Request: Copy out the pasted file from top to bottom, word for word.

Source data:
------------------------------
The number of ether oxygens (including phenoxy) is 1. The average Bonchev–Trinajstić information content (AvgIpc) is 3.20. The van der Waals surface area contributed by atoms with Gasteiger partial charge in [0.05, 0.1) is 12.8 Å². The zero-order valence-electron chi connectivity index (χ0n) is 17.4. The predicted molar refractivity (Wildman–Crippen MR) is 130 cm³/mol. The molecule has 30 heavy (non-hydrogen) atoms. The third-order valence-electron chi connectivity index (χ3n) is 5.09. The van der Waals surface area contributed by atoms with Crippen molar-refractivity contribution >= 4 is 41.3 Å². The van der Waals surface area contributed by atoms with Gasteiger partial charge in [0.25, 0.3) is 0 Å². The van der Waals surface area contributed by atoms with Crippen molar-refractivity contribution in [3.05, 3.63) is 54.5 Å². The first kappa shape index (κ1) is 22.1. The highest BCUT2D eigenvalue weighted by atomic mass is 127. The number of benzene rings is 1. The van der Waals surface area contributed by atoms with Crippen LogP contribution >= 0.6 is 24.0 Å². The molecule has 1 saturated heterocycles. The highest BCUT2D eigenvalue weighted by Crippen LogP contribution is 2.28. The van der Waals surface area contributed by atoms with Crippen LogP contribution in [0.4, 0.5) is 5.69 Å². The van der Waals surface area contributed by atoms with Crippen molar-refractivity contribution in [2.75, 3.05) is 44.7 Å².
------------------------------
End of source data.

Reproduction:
The number of ether oxygens (including phenoxy) is 1. The average Bonchev–Trinajstić information content (AvgIpc) is 3.20. The van der Waals surface area contributed by atoms with Gasteiger partial charge in [0.05, 0.1) is 12.8 Å². The zero-order valence-electron chi connectivity index (χ0n) is 17.4. The predicted molar refractivity (Wildman–Crippen MR) is 130 cm³/mol. The molecule has 30 heavy (non-hydrogen) atoms. The third-order valence-electron chi connectivity index (χ3n) is 5.09. The van der Waals surface area contributed by atoms with Crippen molar-refractivity contribution >= 4 is 41.3 Å². The van der Waals surface area contributed by atoms with Gasteiger partial charge in [0.25, 0.3) is 0 Å². The van der Waals surface area contributed by atoms with Crippen molar-refractivity contribution in [3.05, 3.63) is 54.5 Å². The first kappa shape index (κ1) is 22.1. The highest BCUT2D eigenvalue weighted by atomic mass is 127. The number of benzene rings is 1. The van der Waals surface area contributed by atoms with Crippen LogP contribution >= 0.6 is 24.0 Å². The molecule has 1 saturated heterocycles. The highest BCUT2D eigenvalue weighted by Crippen LogP contribution is 2.28. The van der Waals surface area contributed by atoms with Crippen LogP contribution in [0.4, 0.5) is 5.69 Å². The van der Waals surface area contributed by atoms with Crippen molar-refractivity contribution in [2.75, 3.05) is 44.7 Å².